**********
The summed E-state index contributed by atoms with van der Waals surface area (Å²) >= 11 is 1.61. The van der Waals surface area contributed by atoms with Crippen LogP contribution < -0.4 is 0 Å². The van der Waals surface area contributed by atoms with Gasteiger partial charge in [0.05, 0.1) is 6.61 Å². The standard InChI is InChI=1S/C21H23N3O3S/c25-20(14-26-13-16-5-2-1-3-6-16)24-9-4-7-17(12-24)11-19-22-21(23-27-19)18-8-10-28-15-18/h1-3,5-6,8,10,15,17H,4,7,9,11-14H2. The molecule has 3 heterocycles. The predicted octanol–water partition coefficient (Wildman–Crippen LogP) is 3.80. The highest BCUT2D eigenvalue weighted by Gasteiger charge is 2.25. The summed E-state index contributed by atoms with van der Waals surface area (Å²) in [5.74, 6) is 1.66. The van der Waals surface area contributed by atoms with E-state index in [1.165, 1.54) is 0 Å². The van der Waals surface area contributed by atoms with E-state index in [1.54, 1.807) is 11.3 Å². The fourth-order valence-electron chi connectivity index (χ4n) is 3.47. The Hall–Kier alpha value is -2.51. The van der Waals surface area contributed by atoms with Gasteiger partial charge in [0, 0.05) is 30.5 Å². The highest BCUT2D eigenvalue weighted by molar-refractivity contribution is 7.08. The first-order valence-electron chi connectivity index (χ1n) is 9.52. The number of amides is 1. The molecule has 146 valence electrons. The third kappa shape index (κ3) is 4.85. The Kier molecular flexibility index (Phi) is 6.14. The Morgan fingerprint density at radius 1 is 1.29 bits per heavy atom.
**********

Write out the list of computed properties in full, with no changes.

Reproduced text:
The summed E-state index contributed by atoms with van der Waals surface area (Å²) >= 11 is 1.61. The van der Waals surface area contributed by atoms with Crippen LogP contribution < -0.4 is 0 Å². The van der Waals surface area contributed by atoms with Gasteiger partial charge in [0.05, 0.1) is 6.61 Å². The standard InChI is InChI=1S/C21H23N3O3S/c25-20(14-26-13-16-5-2-1-3-6-16)24-9-4-7-17(12-24)11-19-22-21(23-27-19)18-8-10-28-15-18/h1-3,5-6,8,10,15,17H,4,7,9,11-14H2. The molecule has 3 heterocycles. The predicted octanol–water partition coefficient (Wildman–Crippen LogP) is 3.80. The highest BCUT2D eigenvalue weighted by Gasteiger charge is 2.25. The summed E-state index contributed by atoms with van der Waals surface area (Å²) in [5.74, 6) is 1.66. The van der Waals surface area contributed by atoms with E-state index in [1.165, 1.54) is 0 Å². The van der Waals surface area contributed by atoms with E-state index in [1.54, 1.807) is 11.3 Å². The fourth-order valence-electron chi connectivity index (χ4n) is 3.47. The Hall–Kier alpha value is -2.51. The van der Waals surface area contributed by atoms with Gasteiger partial charge in [0, 0.05) is 30.5 Å². The highest BCUT2D eigenvalue weighted by molar-refractivity contribution is 7.08. The first-order valence-electron chi connectivity index (χ1n) is 9.52. The number of amides is 1. The molecule has 146 valence electrons. The third kappa shape index (κ3) is 4.85. The Kier molecular flexibility index (Phi) is 6.14. The Morgan fingerprint density at radius 1 is 1.29 bits per heavy atom.